Timeshare steps out of the shadows

Respectable names such as Butlins and Marriott are helping a tainted industry to revamp its image. But buyer beware is still the golden rule
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The Independent Online

"If you want to clear a room, don't shout 'Fire!' - holler 'Timeshare!' instead," says Sandy Grey, chairman of the Timeshare Consumers Association (TCA).

But this is no laughing matter. Even though six million people around the world own one, timeshares have a poor image, dating from the 1980s, when lax marketing rules and the lack of any "cooling-off" period allowed unscrupulous salesmen to use high-pressure tactics to win business. Worse still, the industry was plagued with fraudsters, who made off with their victims' deposits, never to be seen again. Such stories haven't faded from the public memory.

Perhaps the most infamous timeshare villain was John "Goldfinger" Palmer, who served four years in jail for his part in a £30m scam. In January this year, eight people, including four Britons, were arrested in Spain for running fraudulent timeshare operations.

"As far as the public is concerned, very little has changed since then," Mr Grey adds.

In fact, following EU regulation in the 1990s, there has been a crackdown on the mis-selling of timeshare schemes, and the market is slowly repairing its image.

To recap, a timeshare lets you own the right to stay for a week (or more) in an apartment or villa for many years, or "in perpetuity". Generally, there are two types of scheme. The first involves buying the same, fixed week each year, which can then be swapped for other weeks with timeshare owners around the world. Alternatively, a more flexible "floating" or "points" system lets you pick a week within a set period of time.

You start by paying a one-off sum, from around £3,000. All timeshares carry annual fees for insurance and maintenance, in the region of £200 to £700. For the right to exchange the original property for one in another country or resort, add at least another £200.

New developments in the timeshare industry are being led in Europe and further afield - mostly at the upper end of the market - by hotel chains such as Marriott and Hilton.

Marriott Vacation Club International (MVCI) owns several, mostly purpose-built blocks of apartments on the island of Majorca and in Marbella and Estepona on Spain's Costa del Sol. Prices for life ownership - including title deeds - of one week a year in these apartments range from £9,000 to £29,000.

The US is currently home to the two biggest timeshare locations in the world: Orlando, in Florida, and Las Vegas. On this side of the Atlantic, though, the market is growing only slowly. "As far as consumer acceptance of timeshares is concerned, Europe is about 10 years behind America," says Ed Kinney of MVCI.

But that situation could gradually change. Butlins, the holiday resorts operator, will next year launch a luxury timeshare scheme called Blue Skies, starting with a 24-roomed apartment block in Minehead, Somerset.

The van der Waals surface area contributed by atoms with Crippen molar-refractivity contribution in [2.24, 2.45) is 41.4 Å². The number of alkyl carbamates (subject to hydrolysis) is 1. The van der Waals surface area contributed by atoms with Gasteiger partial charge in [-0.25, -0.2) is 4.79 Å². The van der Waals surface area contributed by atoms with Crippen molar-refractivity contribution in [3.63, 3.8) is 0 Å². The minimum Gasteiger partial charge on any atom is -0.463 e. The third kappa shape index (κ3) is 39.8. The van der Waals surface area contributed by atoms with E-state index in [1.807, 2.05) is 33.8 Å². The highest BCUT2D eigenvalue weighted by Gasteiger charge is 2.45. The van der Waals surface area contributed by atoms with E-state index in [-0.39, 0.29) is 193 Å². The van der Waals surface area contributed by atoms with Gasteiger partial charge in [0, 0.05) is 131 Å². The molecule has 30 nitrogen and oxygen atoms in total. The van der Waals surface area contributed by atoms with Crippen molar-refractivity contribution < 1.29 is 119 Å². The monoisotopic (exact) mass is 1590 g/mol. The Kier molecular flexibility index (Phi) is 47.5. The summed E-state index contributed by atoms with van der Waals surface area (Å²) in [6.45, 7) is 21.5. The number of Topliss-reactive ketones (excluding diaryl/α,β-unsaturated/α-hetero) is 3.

"Within a week of the announcement, some 12,000 people registered their interest," says Mike Crowther, Blue Skies' project director.

The scheme works on a points system, and the £6,000 starting price will buy the equivalent of a week's holiday in Minehead in mid-season for 30 years. On top, there are annual fees of £300-£350 a year.

"This timeshare model is perfect for guests because they are already the loyal kind: seven out of 10 come back to Butlins year after year," adds Mr Crowther.

However, at present, there remain many pitfalls for potential buyers of timeshares. Buy a timeshare outside the EU, for example, and you could find yourself unable to get your deposit back; and even in the UK, bad practice persists (see box below for legal and consumer advice). The general rule is always to ask as many questions of the sales person as you can, and if you feel uncomfortable, don't go any further.

Consumer Advice: Cool off for a fortnight before you buy a week in the sun



The sale of timeshares in the UK is regulated by the Timeshare Act 1992 (amended in 2001) and enforced by local trading standards officers.

Buyers must be given a 14-day "cooling-off" period; it is illegal for sellers to take a deposit during this time.

Reputable agents, even within the UK, can be hard to find. And anyone contemplating buying a timeshare abroad should tread with utmost caution.

Buyers must make sure their money and the certificate of ownership are held in an independent, third-party account, and that the purchased "week" is free of all debt. Be aware, too, that there are no regulations about the ownership - rather than the sale - of timeshares. The Organisation for Timeshare in Europe (OTE), the industry body, has a limited arbitration scheme for consumers. There is no clear-cut compensation scheme.

For the UK Government's current advice, go to www.dti.gov.uk/consumers/fact-sheets/. The Timeshare Consumers Association website ( www.timeshare.org.uk) lists just five agents that comply with its own code of conduct. Note, however, that this is a voluntary code only.

Citizens Advice has specialists who can help you to check that a timeshare agent is complying with UK rules.

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